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I have the following code:

function p (str)
    Response.Write VBLF & str
end function

function nop: end function

class Test1
    private sub class_initialize
        p "Test1 Start"
    end sub

    private sub class_terminate
        p "Test1 End"
    end sub
end class

class Test2
    private sub class_initialize
        p "    Test2 Start"
    end sub

    private sub class_terminate
        p "    Test2 End"
    end sub
end class

When I run:

with new Test1
    with new Test2
    end with
end with

I expect the output:

Test1 Start
    Test2 Start
    Test2 End
Test1 End

But I get:

Test1 Start
    Test2 Start
Test1 End
    Test2 End

I do, however, get what I expected if I run either of the following:

with new Test1
    with new Test2
        nop
    end with
end with

with new Test1
    with new Test2
    end with
    nop
end with

But not the following:

with new Test1
    nop
    with new Test2
    end with
end with

VBScript has a fairly strong guarantee about GC'ing objects right away, and I'm using (abusing?) this guarantee for a variety of purposes in my applications. Without the nop, why is it collecting Test1 and Test2 in the "wrong" order?

share|improve this question
    
Does VBScript really guarantee immediate garbage collection? Or is it just an implementation detail? I thing its a implementation detail and you should never rely on the clean-up order of the GC. –  Gamlor Sep 15 '10 at 12:14
    
It guarantees GC after every statement. It's only reference counted, so that's not too slow. –  Thom Smith Sep 15 '10 at 21:29

1 Answer 1

up vote 8 down vote accepted

What a fascinating bug.

I do not have a debug build of the VBScript engine handy. (The ten year old hard disk that I was keeping it on has apparently gone bad some time in the two years since I last looked at it.) However, I can easily guess what is going on here. My suspicion is that I did not mark the instruction corresponding to the "end with" as a point at which a statement has ended and the collector must run.

Let's consider that hypothesis.

In your first example, when would the GC run? When the program ends. At that point, the terminators are run in the order that the objects were created. (This is an implementation detail that you should not rely upon.)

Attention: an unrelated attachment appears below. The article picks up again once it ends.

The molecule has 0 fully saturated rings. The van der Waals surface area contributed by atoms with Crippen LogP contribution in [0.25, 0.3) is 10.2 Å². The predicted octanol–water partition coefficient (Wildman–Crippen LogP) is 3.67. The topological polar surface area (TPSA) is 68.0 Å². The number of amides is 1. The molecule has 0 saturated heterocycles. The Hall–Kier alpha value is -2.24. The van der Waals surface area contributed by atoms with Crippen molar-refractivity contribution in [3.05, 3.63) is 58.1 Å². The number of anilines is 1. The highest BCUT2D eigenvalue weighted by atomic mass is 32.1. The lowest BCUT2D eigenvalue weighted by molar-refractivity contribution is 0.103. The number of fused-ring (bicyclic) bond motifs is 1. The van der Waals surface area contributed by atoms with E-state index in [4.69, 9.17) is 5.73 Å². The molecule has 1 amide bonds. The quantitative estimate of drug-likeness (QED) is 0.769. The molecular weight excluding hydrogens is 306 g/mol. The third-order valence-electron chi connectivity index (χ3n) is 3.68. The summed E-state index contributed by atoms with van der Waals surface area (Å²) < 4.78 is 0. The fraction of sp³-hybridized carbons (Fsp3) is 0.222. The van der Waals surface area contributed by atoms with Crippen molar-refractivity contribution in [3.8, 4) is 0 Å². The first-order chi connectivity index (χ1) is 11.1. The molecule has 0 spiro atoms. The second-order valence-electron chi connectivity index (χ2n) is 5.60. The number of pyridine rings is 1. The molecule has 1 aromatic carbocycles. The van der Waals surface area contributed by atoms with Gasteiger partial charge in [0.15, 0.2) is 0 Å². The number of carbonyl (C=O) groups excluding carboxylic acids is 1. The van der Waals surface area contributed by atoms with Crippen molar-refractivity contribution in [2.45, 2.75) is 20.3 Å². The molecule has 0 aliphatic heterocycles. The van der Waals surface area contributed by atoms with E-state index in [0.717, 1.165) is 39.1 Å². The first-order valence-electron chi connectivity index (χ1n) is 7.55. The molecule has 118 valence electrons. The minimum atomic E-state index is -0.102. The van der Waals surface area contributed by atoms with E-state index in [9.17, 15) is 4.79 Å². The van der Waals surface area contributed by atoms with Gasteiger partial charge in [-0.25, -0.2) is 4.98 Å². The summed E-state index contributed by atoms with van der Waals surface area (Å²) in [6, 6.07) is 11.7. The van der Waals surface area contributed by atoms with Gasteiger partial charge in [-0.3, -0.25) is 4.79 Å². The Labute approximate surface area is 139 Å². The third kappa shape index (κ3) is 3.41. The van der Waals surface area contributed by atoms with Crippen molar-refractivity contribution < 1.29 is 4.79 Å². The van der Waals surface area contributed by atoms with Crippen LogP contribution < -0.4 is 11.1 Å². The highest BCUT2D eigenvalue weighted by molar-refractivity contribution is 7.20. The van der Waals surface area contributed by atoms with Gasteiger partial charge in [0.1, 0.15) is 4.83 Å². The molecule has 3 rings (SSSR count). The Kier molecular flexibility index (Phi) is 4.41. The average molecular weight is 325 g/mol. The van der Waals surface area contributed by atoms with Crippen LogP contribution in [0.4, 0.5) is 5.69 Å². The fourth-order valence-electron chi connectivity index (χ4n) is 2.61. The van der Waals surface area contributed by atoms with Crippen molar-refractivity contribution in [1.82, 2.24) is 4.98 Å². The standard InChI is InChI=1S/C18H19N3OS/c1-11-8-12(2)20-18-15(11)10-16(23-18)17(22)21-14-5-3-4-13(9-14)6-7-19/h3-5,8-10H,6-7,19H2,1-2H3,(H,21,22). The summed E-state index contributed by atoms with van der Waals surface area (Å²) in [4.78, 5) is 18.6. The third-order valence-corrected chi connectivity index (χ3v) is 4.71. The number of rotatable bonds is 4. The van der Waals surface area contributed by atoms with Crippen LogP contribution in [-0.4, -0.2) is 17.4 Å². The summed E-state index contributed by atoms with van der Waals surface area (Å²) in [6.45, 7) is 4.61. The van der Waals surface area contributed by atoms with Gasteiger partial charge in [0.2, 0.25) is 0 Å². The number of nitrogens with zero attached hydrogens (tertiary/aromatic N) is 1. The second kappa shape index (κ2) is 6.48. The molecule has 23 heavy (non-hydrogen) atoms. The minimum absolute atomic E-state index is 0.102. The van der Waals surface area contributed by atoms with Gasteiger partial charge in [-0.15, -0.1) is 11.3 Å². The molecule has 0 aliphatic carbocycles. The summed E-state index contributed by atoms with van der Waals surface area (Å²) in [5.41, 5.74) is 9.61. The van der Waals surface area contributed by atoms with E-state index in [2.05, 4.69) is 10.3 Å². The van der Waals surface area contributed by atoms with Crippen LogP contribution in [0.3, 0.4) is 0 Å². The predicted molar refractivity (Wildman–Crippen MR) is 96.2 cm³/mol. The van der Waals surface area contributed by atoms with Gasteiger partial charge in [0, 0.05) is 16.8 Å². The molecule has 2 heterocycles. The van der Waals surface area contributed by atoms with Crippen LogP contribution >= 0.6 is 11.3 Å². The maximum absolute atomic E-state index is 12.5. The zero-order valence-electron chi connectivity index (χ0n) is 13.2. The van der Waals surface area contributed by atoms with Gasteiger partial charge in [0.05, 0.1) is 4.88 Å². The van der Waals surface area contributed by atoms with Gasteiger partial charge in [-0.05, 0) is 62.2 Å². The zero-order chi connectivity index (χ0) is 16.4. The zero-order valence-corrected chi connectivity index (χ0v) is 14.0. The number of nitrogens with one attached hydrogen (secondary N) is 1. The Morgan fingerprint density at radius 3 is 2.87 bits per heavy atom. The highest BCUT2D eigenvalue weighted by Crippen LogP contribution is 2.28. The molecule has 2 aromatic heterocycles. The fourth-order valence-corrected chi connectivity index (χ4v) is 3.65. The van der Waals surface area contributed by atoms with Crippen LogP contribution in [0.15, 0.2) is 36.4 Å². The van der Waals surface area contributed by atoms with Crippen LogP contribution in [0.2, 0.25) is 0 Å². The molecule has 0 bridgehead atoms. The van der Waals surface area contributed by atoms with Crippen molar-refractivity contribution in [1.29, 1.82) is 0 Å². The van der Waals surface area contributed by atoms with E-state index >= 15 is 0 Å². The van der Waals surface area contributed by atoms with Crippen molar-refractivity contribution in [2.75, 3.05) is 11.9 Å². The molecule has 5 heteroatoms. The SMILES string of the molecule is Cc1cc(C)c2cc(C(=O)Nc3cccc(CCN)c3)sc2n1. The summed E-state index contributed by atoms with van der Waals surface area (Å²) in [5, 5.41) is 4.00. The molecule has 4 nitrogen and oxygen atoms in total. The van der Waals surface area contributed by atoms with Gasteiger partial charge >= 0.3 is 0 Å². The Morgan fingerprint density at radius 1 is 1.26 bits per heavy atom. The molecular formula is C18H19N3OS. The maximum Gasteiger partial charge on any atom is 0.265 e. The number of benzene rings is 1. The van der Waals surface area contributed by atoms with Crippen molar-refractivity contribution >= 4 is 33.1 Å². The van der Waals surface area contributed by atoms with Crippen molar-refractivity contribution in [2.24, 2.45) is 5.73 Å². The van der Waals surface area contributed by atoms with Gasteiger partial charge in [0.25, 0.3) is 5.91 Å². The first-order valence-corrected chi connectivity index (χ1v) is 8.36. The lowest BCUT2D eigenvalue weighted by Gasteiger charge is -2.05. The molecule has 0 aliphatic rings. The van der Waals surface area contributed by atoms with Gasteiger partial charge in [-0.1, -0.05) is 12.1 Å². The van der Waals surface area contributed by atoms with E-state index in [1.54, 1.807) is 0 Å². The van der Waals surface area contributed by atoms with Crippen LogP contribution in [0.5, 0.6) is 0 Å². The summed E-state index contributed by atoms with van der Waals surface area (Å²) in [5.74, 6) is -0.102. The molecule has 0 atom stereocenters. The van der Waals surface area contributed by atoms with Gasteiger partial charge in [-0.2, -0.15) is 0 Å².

In your second and third example the end of the call to nop triggers a GC, and that happens right next to the end with. (I'm not quite sure why the second example triggers a GC when the object is eligible for collection; I don't recall the exact semantics of the codegen for popping the object reference out of the with block scope.)

In your fourth example, the GC is triggered before the inner with, and does nothing.

Since I wrote both the termination logic and a fair amount of the "with" processing code I undoubtedly caused this bug, so many apologies. Since apparently we've lived with it with no major problems for the last eleven or twelve years, and since it only affects "with" blocks that have no contents, I don't imagine it will ever be fixed.

Regardless, you should not rely on termination order. That's a bad programming practice.

For more on the fascinating subject of VBScript termination logic see:

http://stackoverflow.com/questions/3728970/what-is-the-order-of-destruction-of-objects-in-vbscript

share|improve this answer
    
Thanks for answering. I actually spent a couple of hours combing through your blog before posting this. I'm glad to know what the cause of the problem is, even though Microsoft probably isn't going to rush out a fix for a bug in a twelve-year-old language so obscure it went that long undetected. And you're right, of course, that this is a slightly nutty thing to do to begin with, even before factoring in that the actual code uses the finalizers to print HTML closing tags and alter global variables. Without lambdas, blocks, or using, though, I still think it may be the best option. –  Thom Smith Sep 18 '10 at 6:59
    
"you should not rely on termination order. That's a bad programming practice." - do you mean specifically with respect to VBScript? In some languages, where object termination order is very well specified, relying on termination order can be a very good programming practice (with RAII in C++, for example). –  bacar Sep 22 '10 at 13:37
    
@bacar: I mean specifically with respect to VBScript. However, I do not believe RAII to be a good programming practice in C++. I am aware that I am in the minority on this point. Basically, if the execution of a destructor has an important semantic or correctness impact on a program, then I would like that to be written like this: "foo.DoSomethingImportantForTheCorrectnessOfTheProgram()" so that the maintenance programmer reads it, understands it, and maintains the correctness of the program. –  Eric Lippert Sep 22 '10 at 14:08
    
With RAII, the important code is written like this: "} } } }" Now tell me which one of those close braces means "do something vitally important for the correctness of this program". RAII makes it easy on the writer of the code and hard on the maintainer, which is exactly the opposite of how it should be. –  Eric Lippert Sep 22 '10 at 14:09
    
@Eric - I would have thought that hard on the writer and hard on the maintainer would be exactly the opposite of how it should be... Do you think that there is an inherent tradeoff between ease of writing and ease of maintenance? –  kvb Sep 22 '10 at 14:20

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